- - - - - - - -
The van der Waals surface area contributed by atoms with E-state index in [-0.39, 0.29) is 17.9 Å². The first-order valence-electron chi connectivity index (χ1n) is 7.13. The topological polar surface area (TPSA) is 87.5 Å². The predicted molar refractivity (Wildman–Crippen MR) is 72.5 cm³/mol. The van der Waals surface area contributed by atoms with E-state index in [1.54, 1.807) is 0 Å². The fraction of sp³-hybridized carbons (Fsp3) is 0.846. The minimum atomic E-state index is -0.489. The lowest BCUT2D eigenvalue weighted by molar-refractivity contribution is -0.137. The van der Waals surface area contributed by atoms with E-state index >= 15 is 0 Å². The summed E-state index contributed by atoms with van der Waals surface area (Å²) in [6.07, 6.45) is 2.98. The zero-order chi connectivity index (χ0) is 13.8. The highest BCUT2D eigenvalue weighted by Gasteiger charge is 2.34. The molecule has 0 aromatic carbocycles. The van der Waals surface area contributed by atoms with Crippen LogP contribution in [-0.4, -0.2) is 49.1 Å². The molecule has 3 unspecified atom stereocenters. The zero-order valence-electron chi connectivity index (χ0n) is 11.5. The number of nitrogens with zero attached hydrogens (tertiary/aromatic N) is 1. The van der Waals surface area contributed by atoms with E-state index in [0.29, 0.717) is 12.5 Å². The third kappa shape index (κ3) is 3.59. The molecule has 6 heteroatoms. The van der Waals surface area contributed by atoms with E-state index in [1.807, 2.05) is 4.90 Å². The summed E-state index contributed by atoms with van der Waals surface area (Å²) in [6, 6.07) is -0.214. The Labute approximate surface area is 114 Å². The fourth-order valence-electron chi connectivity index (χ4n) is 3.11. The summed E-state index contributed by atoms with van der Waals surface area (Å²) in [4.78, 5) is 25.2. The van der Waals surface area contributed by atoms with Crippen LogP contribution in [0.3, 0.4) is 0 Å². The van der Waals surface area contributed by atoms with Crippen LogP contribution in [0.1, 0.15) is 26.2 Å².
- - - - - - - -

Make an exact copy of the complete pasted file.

The van der Waals surface area contributed by atoms with E-state index in [-0.39, 0.29) is 17.9 Å². The first-order valence-electron chi connectivity index (χ1n) is 7.13. The topological polar surface area (TPSA) is 87.5 Å². The predicted molar refractivity (Wildman–Crippen MR) is 72.5 cm³/mol. The van der Waals surface area contributed by atoms with E-state index in [1.54, 1.807) is 0 Å². The fraction of sp³-hybridized carbons (Fsp3) is 0.846. The minimum atomic E-state index is -0.489. The lowest BCUT2D eigenvalue weighted by molar-refractivity contribution is -0.137. The van der Waals surface area contributed by atoms with E-state index >= 15 is 0 Å². The summed E-state index contributed by atoms with van der Waals surface area (Å²) in [6.07, 6.45) is 2.98. The zero-order chi connectivity index (χ0) is 13.8. The highest BCUT2D eigenvalue weighted by Gasteiger charge is 2.34. The molecule has 0 aromatic carbocycles. The van der Waals surface area contributed by atoms with Crippen LogP contribution in [-0.4, -0.2) is 49.1 Å². The molecule has 3 unspecified atom stereocenters. The zero-order valence-electron chi connectivity index (χ0n) is 11.5. The number of nitrogens with zero attached hydrogens (tertiary/aromatic N) is 1. The van der Waals surface area contributed by atoms with E-state index in [0.29, 0.717) is 12.5 Å². The third kappa shape index (κ3) is 3.59. The molecule has 6 heteroatoms. The van der Waals surface area contributed by atoms with E-state index in [1.807, 2.05) is 4.90 Å². The summed E-state index contributed by atoms with van der Waals surface area (Å²) in [6, 6.07) is -0.214. The Labute approximate surface area is 114 Å². The fourth-order valence-electron chi connectivity index (χ4n) is 3.11. The summed E-state index contributed by atoms with van der Waals surface area (Å²) in [4.78, 5) is 25.2. The van der Waals surface area contributed by atoms with Crippen LogP contribution in [0.3, 0.4) is 0 Å². The van der Waals surface area contributed by atoms with Crippen LogP contribution in [0.1, 0.15) is 26.2 Å².